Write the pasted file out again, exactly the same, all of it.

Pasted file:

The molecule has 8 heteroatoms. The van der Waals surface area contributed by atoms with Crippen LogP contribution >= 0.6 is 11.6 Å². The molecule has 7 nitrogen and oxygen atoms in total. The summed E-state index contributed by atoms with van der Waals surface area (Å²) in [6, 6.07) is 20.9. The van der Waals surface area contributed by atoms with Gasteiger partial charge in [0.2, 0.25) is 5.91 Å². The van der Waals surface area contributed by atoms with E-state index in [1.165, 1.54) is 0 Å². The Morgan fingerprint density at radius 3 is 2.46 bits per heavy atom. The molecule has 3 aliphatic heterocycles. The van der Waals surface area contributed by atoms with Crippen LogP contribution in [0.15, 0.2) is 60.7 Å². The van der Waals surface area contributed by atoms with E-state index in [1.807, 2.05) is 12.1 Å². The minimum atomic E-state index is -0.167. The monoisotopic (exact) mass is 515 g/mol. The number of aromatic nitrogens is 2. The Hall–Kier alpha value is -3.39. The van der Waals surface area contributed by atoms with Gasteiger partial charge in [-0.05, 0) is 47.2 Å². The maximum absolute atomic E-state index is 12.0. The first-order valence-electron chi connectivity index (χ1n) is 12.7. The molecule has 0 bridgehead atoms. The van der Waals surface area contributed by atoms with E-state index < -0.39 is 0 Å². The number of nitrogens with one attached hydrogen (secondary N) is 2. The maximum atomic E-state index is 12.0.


The molecule has 8 heteroatoms. The van der Waals surface area contributed by atoms with Crippen LogP contribution >= 0.6 is 11.6 Å². The molecule has 7 nitrogen and oxygen atoms in total. The summed E-state index contributed by atoms with van der Waals surface area (Å²) in [6, 6.07) is 20.9. The van der Waals surface area contributed by atoms with Gasteiger partial charge in [0.2, 0.25) is 5.91 Å². The van der Waals surface area contributed by atoms with E-state index in [1.165, 1.54) is 0 Å². The Morgan fingerprint density at radius 3 is 2.46 bits per heavy atom. The molecule has 3 aliphatic heterocycles. The van der Waals surface area contributed by atoms with Crippen LogP contribution in [0.15, 0.2) is 60.7 Å². The van der Waals surface area contributed by atoms with E-state index in [1.807, 2.05) is 12.1 Å². The minimum atomic E-state index is -0.167. The monoisotopic (exact) mass is 515 g/mol. The number of aromatic nitrogens is 2. The Hall–Kier alpha value is -3.39. The van der Waals surface area contributed by atoms with Gasteiger partial charge in [-0.05, 0) is 47.2 Å². The maximum absolute atomic E-state index is 12.0. The first-order valence-electron chi connectivity index (χ1n) is 12.7. The molecule has 0 bridgehead atoms. The van der Waals surface area contributed by atoms with E-state index < -0.39 is 0 Å². The number of nitrogens with one attached hydrogen (secondary N) is 2. The maximum atomic E-state index is 12.0.